Women's Literary Culture and the Medieval Canon

An International Network Funded by the Leverhulme Trust

The Suffragette and the Nun: Christopher St John and Hrotsvit of Gandersheim

by Sue Niebrzydowski, University of Bangor In 2018 celebrations are being held throughout the United Kingdom to mark the centenary of women who owned property and were over thirty getting the vote. Feminist medievalists will be delighted, and very possibly surprised, to learn that the first female dramatist, Hrotsvit, canoness of Gandersheim Abbey (c.935 – […]


Eve of Wilton: the Anchorite, her Cell, and Medieval Women’s Literary Culture in England and the Continent

Anchorite’s Cell, St Nicholas, Compton. (c) Heike Bauer. Reproduced with permission. by Diane Watt, University of Surrey Anchorites were individuals, sometime laypeople rather than members of formal monastic orders, who lived a life of religious contemplation focused on prayer and devotion to the Eucharist. Theirs was a life of extreme enclosure, as they were quite […]


The Name of the Rose: The Rose and Authorial Persona in ‘Roman de La Rose’ and ‘Anglo-Mongrels and the Rose’.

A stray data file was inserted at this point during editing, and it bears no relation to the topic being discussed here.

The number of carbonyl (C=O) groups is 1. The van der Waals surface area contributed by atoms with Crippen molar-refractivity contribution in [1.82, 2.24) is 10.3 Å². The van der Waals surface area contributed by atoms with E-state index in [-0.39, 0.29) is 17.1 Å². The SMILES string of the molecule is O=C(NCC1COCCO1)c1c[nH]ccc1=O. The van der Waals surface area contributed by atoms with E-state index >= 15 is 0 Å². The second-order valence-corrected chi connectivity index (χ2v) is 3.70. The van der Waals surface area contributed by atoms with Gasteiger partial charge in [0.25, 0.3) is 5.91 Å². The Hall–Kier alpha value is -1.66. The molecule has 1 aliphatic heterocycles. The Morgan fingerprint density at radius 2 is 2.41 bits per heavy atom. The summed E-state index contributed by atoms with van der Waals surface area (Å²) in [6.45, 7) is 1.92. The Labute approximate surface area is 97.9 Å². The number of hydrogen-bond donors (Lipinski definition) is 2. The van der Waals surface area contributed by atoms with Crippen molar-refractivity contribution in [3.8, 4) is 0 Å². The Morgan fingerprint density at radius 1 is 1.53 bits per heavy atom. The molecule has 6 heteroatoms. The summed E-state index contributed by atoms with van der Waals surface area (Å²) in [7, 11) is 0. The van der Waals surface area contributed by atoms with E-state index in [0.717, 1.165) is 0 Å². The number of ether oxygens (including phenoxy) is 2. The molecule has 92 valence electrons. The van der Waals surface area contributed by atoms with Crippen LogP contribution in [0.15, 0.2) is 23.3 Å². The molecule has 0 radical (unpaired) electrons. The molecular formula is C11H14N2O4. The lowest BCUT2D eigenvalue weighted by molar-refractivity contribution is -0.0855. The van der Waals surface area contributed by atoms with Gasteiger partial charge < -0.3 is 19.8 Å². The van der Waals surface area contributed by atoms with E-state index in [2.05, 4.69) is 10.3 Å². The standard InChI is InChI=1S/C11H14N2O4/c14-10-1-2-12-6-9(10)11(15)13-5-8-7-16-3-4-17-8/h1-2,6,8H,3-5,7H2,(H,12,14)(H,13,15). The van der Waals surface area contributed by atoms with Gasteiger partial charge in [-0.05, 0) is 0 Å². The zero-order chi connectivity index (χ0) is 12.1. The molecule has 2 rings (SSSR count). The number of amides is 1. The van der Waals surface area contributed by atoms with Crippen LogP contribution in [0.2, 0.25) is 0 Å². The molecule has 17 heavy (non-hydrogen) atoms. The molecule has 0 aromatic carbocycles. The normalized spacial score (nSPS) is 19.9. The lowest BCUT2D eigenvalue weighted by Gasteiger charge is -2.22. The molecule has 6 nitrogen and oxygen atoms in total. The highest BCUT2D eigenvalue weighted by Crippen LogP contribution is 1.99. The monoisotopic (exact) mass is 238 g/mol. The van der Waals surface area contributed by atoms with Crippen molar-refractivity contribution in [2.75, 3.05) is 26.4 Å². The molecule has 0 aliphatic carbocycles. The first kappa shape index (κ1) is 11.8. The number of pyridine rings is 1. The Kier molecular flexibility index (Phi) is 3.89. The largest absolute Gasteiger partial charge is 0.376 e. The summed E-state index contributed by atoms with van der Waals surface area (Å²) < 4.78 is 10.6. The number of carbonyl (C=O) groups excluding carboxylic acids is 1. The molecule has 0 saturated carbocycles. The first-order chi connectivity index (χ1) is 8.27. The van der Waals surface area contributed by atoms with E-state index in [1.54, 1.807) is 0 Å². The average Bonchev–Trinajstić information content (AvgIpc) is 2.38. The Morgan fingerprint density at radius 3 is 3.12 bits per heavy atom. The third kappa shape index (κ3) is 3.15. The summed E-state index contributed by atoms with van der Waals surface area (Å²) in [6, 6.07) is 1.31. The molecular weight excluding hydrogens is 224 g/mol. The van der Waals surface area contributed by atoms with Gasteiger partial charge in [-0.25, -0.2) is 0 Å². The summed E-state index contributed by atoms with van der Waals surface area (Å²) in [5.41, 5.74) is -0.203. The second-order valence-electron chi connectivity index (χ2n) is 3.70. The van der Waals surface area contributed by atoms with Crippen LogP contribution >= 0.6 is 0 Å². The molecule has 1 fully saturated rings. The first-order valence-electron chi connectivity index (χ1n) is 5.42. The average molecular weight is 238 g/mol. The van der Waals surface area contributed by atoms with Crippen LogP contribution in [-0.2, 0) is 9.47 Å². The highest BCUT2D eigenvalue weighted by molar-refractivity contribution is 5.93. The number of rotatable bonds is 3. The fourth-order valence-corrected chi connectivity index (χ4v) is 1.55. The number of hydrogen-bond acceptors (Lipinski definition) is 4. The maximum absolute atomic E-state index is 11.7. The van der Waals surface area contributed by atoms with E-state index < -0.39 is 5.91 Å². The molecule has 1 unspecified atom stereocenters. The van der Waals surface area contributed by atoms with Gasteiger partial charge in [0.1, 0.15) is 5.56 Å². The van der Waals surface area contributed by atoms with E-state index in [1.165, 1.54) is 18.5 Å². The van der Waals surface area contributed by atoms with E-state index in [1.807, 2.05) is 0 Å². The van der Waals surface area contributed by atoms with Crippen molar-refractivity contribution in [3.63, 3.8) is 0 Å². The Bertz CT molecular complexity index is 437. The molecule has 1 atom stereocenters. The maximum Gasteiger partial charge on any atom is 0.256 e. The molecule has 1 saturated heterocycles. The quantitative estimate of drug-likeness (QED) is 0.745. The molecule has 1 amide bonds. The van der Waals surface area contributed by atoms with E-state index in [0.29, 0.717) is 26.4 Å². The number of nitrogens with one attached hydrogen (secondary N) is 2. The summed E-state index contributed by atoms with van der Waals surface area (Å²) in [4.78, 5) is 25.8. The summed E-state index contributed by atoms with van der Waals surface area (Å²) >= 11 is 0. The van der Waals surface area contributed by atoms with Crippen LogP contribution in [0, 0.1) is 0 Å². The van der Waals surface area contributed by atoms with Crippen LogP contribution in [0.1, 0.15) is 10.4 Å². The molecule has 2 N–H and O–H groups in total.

Figure 1. Above, Narcissus at the fountain; Amant with Oiseuse at the gate. Below, the Dreamer in bed. Printed by kind permission of the British Library (London, British Library, MS Egerton 1069, fol. 1r)   By Teresa Pilgrim, Birkbeck, University of London As an undergraduate, I was first drawn to Roman de la Rose (1225-1278) […]


Meeting Margery Kempe

  by Diane Watt, University of Surrey This post is derived from part of the closing plenary that I delivered at the conference Margery Kempe Studies in the 21st Century, held at University College Oxford, 5th-7th April 2018. The inauguration of the Margery Kempe Society was announced at the conference. In 1985, I was an […]


The Abbess of Streonshalh, St. Margaret of Antioch and Julian of Norwich

 Dr J. J. McFarlane, April, 2018   Whitby Abbey 1 by Chris Kirk 1  License: CC BY 2. Caedmon’s Hymn or Song (c.660-680) is celebrated as the fount of English vernacular poetry. The story of Caedmon and a prose summary of his Hymn, together with a note on the translation, appear in the Latin versions of […]


Desperately Seeking Emily: The Scythians at the British Museum

by Roberta Magnani, Swansea University   Figure 1: a gold belt plaque depicting Scythians resting under a tree with their horses. This artefact demonstrates the Scythians’ sartorial sophistication and the importance of horse riding to their everyday life. From the exhibition at the British Museum, photographs (c) Roberta Magnani. At the beginning of The Knight’s […]


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